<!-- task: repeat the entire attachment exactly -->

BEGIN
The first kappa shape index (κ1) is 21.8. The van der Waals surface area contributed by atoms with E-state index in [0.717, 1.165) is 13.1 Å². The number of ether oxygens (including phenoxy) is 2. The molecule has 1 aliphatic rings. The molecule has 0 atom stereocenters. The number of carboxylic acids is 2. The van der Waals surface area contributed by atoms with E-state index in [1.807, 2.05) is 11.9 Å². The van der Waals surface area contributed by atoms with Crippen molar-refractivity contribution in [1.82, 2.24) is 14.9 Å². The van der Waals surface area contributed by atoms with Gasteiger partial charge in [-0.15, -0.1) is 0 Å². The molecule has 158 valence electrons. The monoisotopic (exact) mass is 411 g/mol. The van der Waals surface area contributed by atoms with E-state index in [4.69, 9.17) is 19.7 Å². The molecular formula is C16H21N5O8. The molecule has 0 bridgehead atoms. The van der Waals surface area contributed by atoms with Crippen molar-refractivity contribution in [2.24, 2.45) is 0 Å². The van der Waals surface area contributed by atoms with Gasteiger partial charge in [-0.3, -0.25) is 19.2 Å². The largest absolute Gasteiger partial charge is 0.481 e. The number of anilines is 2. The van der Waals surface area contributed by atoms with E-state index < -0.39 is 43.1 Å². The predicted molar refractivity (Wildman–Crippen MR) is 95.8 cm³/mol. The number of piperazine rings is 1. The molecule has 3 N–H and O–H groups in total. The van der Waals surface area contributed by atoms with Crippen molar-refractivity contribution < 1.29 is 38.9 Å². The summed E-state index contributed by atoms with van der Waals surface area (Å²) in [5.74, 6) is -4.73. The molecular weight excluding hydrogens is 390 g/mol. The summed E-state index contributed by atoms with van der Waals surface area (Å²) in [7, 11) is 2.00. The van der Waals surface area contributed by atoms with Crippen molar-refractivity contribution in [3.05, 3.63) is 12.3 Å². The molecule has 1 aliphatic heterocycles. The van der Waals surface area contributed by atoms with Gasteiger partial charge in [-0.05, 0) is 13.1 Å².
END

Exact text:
The first kappa shape index (κ1) is 21.8. The van der Waals surface area contributed by atoms with E-state index in [0.717, 1.165) is 13.1 Å². The number of ether oxygens (including phenoxy) is 2. The molecule has 1 aliphatic rings. The molecule has 0 atom stereocenters. The number of carboxylic acids is 2. The van der Waals surface area contributed by atoms with E-state index in [1.807, 2.05) is 11.9 Å². The van der Waals surface area contributed by atoms with Crippen molar-refractivity contribution in [1.82, 2.24) is 14.9 Å². The van der Waals surface area contributed by atoms with Gasteiger partial charge in [-0.15, -0.1) is 0 Å². The molecule has 158 valence electrons. The monoisotopic (exact) mass is 411 g/mol. The van der Waals surface area contributed by atoms with E-state index in [4.69, 9.17) is 19.7 Å². The molecular formula is C16H21N5O8. The molecule has 0 bridgehead atoms. The van der Waals surface area contributed by atoms with Crippen molar-refractivity contribution in [2.24, 2.45) is 0 Å². The van der Waals surface area contributed by atoms with Gasteiger partial charge in [-0.3, -0.25) is 19.2 Å². The largest absolute Gasteiger partial charge is 0.481 e. The number of anilines is 2. The van der Waals surface area contributed by atoms with E-state index < -0.39 is 43.1 Å². The predicted molar refractivity (Wildman–Crippen MR) is 95.8 cm³/mol. The number of piperazine rings is 1. The molecule has 3 N–H and O–H groups in total. The van der Waals surface area contributed by atoms with Crippen molar-refractivity contribution < 1.29 is 38.9 Å². The summed E-state index contributed by atoms with van der Waals surface area (Å²) in [5.74, 6) is -4.73. The molecular weight excluding hydrogens is 390 g/mol. The summed E-state index contributed by atoms with van der Waals surface area (Å²) in [7, 11) is 2.00. The van der Waals surface area contributed by atoms with Crippen molar-refractivity contribution in [3.05, 3.63) is 12.3 Å². The molecule has 1 aliphatic heterocycles. The van der Waals surface area contributed by atoms with Gasteiger partial charge in [-0.05, 0) is 13.1 Å².